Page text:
Selfless by Joni Void

Release date: May 5, 2017
Label: Constellation Records

Across their entire repertoire of releases, we’ve seen quite an eclectic mix of experimental albums from the Canadian record label Constellation Records. More interestingly are the seldom string of releases that prey upon sourced sounds, mixing and remixing it all and combining it with a myriad of sonic effects that all results in an entrancing yet sometimes confusing album experience. The albums in question seem to deploy a collage-like effect of techniques that pieces together a narrative through an enigmatic process, presenting something slightly chaotic that delves deep into the mind of the artist themselves. This is perfectly encapsulated on the debut album effort Selfless  from new addition to the label Jean Cousin, working under the moniker of Joni Void.

Across his self-released works, Cousin has made a name for himself as an experimental artist, taking influence from films and soundtracks and delving deep into a world of recordings and field recordings, creating intriguing pieces of work that evoke a sense of being directly transported into Cousin’s head, and seeing things as he understands them. Selfless stands as a wonderful collage of many snapshots of life, people and experiences. Listening to the album evokes similar feelings one gets when travelling and staring out of a window, letting their mind wander off to many different places as the landscape shifts and morphs into many different things, all trapped inside one’s head.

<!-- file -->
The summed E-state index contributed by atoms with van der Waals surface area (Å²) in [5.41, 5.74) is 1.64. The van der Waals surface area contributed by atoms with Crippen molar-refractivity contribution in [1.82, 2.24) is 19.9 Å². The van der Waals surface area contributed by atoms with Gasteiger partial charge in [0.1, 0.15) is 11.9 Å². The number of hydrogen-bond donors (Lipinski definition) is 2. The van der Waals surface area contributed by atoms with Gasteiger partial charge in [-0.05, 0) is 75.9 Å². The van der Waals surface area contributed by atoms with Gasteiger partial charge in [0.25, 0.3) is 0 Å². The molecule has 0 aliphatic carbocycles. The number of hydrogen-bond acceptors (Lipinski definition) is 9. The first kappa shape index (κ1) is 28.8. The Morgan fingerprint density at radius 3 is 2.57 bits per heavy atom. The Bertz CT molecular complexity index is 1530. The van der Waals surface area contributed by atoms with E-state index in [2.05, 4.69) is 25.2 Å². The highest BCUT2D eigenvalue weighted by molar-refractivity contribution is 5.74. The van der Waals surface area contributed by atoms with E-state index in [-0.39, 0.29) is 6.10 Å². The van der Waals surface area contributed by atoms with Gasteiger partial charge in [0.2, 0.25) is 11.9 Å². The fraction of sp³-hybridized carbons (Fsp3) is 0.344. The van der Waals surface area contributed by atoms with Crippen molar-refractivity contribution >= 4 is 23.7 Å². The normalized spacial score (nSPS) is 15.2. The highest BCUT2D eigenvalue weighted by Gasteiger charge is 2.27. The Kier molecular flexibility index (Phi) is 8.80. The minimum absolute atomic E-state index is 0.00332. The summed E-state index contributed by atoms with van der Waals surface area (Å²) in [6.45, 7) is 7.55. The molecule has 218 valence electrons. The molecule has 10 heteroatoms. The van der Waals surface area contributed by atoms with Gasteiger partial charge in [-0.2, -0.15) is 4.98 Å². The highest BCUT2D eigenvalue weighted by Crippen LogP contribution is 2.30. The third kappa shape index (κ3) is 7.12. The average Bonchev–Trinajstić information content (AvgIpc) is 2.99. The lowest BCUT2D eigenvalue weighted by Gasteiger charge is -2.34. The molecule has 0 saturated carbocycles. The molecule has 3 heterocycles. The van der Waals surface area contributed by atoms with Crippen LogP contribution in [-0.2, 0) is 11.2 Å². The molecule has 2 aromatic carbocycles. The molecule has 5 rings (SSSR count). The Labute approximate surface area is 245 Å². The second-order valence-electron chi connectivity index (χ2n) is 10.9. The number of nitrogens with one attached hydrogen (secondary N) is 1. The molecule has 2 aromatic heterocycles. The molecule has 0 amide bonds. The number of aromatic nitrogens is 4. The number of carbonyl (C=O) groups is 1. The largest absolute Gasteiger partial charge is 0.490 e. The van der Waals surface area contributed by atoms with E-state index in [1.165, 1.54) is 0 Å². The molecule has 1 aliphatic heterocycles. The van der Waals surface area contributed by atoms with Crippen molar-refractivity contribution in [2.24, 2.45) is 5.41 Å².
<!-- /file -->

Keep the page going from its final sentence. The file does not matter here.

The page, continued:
Experimental albums like these always offer a peculiar yet ultimately enthralling experience for those willing to take the voyage into the unknown. What is perhaps of interest here is in how Cousin amalgamates so many different genres and ideas all into one cohesive vision. We see elements of electro-pop, spoken word, rap (a first for an album on Constellation Records!), noise and ambient. Between this eclectic assortment of genres, Cousin finds an incredible middle-ground that ties everything together into a cohesive vision. Sure, it’s definitely odd in places, but that perhaps adds to the experience being offered here.

Works like these feel oddly inaccessible at times. The ever shifting nature of the work, as it stylistically morphs and changes into new and unusual ideas creates a work that is hard to place into any specific setting, or envision a time when one would want to hear it. Rather, one should perhaps just allow themselves to slowly slip into it all, let the music become a weird  and unusual yet oddly appropriate understanding of the world around us. At the time, it may feel difficult to place this into a working context that makes sense to us, but when it finally does make itself apparent and known, the experience is one that certainly send your brain firing around a multitude of different thoughts that few albums would spur you to do.


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